I believe the job of the music instructor is to help students find their internal, personal relationship to music. This is much harder than relying on competitions (which also impose a narrow Western classical culture), leaning too heavily on one method book, and a “more-is-better” approach to practicing, without clear goals that take into account the kid’s unique learning style.

So here is a list of what I do to try to keep that inner spark alive in children who’s lives and sense of self-worth often comes from our grind-obsessed culture:

  • Composition: giving kids composition projects inspires regular music check-ins in their busy lives. Make it fun, silly, playful and use it as an opportunity to teach music theory in real time. (Check out my freebie ukulele composition booklet here - though written for uke, it is easily translated to other instruments.) Find their unique strengths and use them as building blocks.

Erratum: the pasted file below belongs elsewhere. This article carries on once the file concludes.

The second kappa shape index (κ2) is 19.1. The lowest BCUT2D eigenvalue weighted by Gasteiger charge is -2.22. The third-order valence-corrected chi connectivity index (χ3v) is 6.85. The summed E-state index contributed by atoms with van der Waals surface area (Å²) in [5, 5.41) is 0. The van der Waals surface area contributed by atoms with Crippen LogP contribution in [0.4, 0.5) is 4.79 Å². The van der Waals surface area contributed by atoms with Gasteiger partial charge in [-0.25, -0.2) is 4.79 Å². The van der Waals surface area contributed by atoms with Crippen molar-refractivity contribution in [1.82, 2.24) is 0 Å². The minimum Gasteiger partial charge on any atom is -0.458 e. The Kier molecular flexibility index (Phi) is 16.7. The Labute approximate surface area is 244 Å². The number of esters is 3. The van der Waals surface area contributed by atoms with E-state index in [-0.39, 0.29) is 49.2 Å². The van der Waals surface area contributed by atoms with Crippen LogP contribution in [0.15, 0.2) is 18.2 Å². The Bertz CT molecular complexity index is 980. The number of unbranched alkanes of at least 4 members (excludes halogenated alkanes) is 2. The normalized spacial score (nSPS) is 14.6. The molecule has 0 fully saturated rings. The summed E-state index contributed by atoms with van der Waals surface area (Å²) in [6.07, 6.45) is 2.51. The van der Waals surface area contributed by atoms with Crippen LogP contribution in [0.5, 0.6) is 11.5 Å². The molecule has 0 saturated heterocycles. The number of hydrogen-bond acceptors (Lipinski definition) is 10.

• Context: Music in Society: Music comes from struggle and pain. So much of the world’s most-celebrated music comes from people, cultures and communities who used music to co-regulate their nervous systems to cope with oppression and trauma. (Suggested reading: My Grandmother’s Hands - Racialized Trauma and the Mending of Our Bodies and Hearts, by Resmaa Menakem) Understanding this context can help our kids know they are in the presence of something sacred, and to treat their time with music with respect for all who came before them and found healing in music.